If you grow either of these two flowers, or two others also commonly called 'Angel Trumpet', the pictures below may be of help. I still say "Sometimes, it's better to call a flower by it's botanical name, especially if that name is easy to pronounce". So, Datura is 'Datura", and Ipomoea alba is Moonflower vine.

I have also included links to pronunciation of the words Brugmansia, Crinum, and Datura. Say 'Brugmansia' ten times and you will own that word for life.

HowJSay: Crinum

HowJSay: Datura

HowJSay: Brugmansia

Editor's Note: We have corrected our "Growing Moonflowers" guide to reflect all the different names that are used to describe moonflowers. Night blooming cereus (hylocereus) is also commonly referred to as moonflower.

July 12, 20150 found this helpful


So many people want to call these two and other flowers, Angel Trumpet, Devil Trumpet or some other kind of trumpet. I am so glad you pointed out some of the major differences in these flowers.

Thank you.

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August 22, 20150 found this helpful


I never paid attention, before. It seems that Datura blooms can face upward or downward. I took these pictures early morning. Near the top of the plant, all blooms face upwards. Near the bottom, many face downward.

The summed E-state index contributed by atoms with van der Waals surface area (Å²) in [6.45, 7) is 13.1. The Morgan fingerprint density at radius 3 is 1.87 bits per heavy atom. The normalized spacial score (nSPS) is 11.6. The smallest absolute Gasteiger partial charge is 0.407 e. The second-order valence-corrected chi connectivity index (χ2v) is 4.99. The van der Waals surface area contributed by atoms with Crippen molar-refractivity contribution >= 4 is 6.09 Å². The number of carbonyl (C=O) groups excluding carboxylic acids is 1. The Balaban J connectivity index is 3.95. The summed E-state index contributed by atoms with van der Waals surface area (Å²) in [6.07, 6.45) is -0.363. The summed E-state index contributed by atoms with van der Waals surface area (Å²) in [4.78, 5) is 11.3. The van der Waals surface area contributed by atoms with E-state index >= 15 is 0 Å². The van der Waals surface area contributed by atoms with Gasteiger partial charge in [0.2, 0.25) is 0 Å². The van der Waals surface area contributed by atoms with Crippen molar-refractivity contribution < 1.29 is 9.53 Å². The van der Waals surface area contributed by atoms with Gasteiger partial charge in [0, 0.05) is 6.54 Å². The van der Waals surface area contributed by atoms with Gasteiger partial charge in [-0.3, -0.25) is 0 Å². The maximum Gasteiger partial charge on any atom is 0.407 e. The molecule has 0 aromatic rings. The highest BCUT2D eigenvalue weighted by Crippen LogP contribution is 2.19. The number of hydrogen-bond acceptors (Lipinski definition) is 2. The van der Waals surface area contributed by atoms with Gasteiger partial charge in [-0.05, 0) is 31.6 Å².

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June 21, 20160 found this helpful

July 9, 2015 Flag

I was thinking an alternative title for this piece might be: Can You Bottle This Stuff? I believe it's essence would make an interesting perfume. It would have to be 'cleaned up' a bit, though. It is nice and heady, but muddled.

moonflower vine growing up a tree

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August 21, 2016 Flag
1 found this helpful

The moonflower is a vining plant with huge white blooms that open at night and close during the day. It is truly a unique addition to any flower garden.

moonflower on deck railing

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July 26, 2012 Flag
3 found this helpful

I planted these last year and they came back. I love them! I wish I would have planted them in my angel garden; I may do that in the fall.

Side view of flower.

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September 25, 2015 Flag

The moonflower vine (which will be considered Ipomoea alba throughout this post) is a beautiful plant; a bit mysterious, too. I have read numerous internet accounts of this vine. The most consistent fact in these accounts is the inconsistency in their 'facts'.

closeup of flower

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April 20, 2015 Flag
0 found this helpful

We live next door to a llama/alpaca farm. Is it safe to plant these along their fence line?

By Pam M.

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April 20, 20150 found this helpful
Best Answer